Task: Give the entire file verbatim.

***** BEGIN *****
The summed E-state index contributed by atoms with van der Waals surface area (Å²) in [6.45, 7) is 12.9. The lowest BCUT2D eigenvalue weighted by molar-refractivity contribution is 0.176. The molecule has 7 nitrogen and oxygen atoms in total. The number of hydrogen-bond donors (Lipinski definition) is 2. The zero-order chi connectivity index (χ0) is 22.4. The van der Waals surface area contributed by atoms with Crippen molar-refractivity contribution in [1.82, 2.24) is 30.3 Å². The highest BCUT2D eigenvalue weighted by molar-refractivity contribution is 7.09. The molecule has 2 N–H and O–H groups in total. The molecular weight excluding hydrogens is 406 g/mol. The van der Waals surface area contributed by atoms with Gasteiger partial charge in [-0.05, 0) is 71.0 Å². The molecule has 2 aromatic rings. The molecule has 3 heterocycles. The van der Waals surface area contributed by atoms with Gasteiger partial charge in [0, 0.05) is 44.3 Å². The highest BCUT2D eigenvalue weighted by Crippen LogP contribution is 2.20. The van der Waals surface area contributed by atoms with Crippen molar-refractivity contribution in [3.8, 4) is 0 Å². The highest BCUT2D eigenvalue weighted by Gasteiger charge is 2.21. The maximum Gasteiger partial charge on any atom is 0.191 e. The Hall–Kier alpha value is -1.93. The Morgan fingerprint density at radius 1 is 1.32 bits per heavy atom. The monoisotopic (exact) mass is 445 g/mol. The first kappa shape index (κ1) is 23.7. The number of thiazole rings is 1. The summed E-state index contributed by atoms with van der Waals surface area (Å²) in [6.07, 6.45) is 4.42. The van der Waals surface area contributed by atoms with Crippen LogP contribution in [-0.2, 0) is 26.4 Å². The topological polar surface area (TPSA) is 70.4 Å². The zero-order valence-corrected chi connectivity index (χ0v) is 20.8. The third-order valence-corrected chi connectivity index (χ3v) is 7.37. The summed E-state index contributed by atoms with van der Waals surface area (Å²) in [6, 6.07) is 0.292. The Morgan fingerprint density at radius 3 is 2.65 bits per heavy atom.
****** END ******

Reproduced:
The summed E-state index contributed by atoms with van der Waals surface area (Å²) in [6.45, 7) is 12.9. The lowest BCUT2D eigenvalue weighted by molar-refractivity contribution is 0.176. The molecule has 7 nitrogen and oxygen atoms in total. The number of hydrogen-bond donors (Lipinski definition) is 2. The zero-order chi connectivity index (χ0) is 22.4. The van der Waals surface area contributed by atoms with Crippen molar-refractivity contribution in [1.82, 2.24) is 30.3 Å². The highest BCUT2D eigenvalue weighted by molar-refractivity contribution is 7.09. The molecule has 2 N–H and O–H groups in total. The molecular weight excluding hydrogens is 406 g/mol. The van der Waals surface area contributed by atoms with Gasteiger partial charge in [-0.05, 0) is 71.0 Å². The molecule has 2 aromatic rings. The molecule has 3 heterocycles. The van der Waals surface area contributed by atoms with Gasteiger partial charge in [0, 0.05) is 44.3 Å². The highest BCUT2D eigenvalue weighted by Crippen LogP contribution is 2.20. The van der Waals surface area contributed by atoms with Crippen molar-refractivity contribution in [3.8, 4) is 0 Å². The highest BCUT2D eigenvalue weighted by Gasteiger charge is 2.21. The maximum Gasteiger partial charge on any atom is 0.191 e. The Hall–Kier alpha value is -1.93. The Morgan fingerprint density at radius 1 is 1.32 bits per heavy atom. The monoisotopic (exact) mass is 445 g/mol. The first kappa shape index (κ1) is 23.7. The number of thiazole rings is 1. The summed E-state index contributed by atoms with van der Waals surface area (Å²) in [6.07, 6.45) is 4.42. The van der Waals surface area contributed by atoms with Crippen LogP contribution in [-0.2, 0) is 26.4 Å². The topological polar surface area (TPSA) is 70.4 Å². The zero-order valence-corrected chi connectivity index (χ0v) is 20.8. The third-order valence-corrected chi connectivity index (χ3v) is 7.37. The summed E-state index contributed by atoms with van der Waals surface area (Å²) in [6, 6.07) is 0.292. The Morgan fingerprint density at radius 3 is 2.65 bits per heavy atom.